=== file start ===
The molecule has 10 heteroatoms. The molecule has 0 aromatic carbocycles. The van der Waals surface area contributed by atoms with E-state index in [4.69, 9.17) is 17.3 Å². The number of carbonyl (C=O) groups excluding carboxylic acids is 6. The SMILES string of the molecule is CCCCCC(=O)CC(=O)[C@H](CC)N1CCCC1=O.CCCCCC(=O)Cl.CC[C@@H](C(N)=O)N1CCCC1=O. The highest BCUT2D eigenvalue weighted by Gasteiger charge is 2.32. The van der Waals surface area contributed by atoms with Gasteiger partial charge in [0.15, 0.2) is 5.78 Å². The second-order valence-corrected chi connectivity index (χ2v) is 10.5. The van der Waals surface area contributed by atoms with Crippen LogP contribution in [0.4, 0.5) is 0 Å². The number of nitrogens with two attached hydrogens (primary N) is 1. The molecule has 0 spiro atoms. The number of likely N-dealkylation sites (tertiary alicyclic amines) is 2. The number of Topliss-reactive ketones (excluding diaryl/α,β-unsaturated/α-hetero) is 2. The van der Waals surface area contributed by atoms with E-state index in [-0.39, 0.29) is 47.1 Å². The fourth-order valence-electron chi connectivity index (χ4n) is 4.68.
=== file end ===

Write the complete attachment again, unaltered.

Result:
The molecule has 10 heteroatoms. The molecule has 0 aromatic carbocycles. The van der Waals surface area contributed by atoms with E-state index in [4.69, 9.17) is 17.3 Å². The number of carbonyl (C=O) groups excluding carboxylic acids is 6. The SMILES string of the molecule is CCCCCC(=O)CC(=O)[C@H](CC)N1CCCC1=O.CCCCCC(=O)Cl.CC[C@@H](C(N)=O)N1CCCC1=O. The highest BCUT2D eigenvalue weighted by Gasteiger charge is 2.32. The van der Waals surface area contributed by atoms with Gasteiger partial charge in [0.15, 0.2) is 5.78 Å². The second-order valence-corrected chi connectivity index (χ2v) is 10.5. The van der Waals surface area contributed by atoms with Crippen LogP contribution in [0.4, 0.5) is 0 Å². The number of nitrogens with two attached hydrogens (primary N) is 1. The molecule has 0 spiro atoms. The number of likely N-dealkylation sites (tertiary alicyclic amines) is 2. The number of Topliss-reactive ketones (excluding diaryl/α,β-unsaturated/α-hetero) is 2. The van der Waals surface area contributed by atoms with E-state index in [-0.39, 0.29) is 47.1 Å². The fourth-order valence-electron chi connectivity index (χ4n) is 4.68.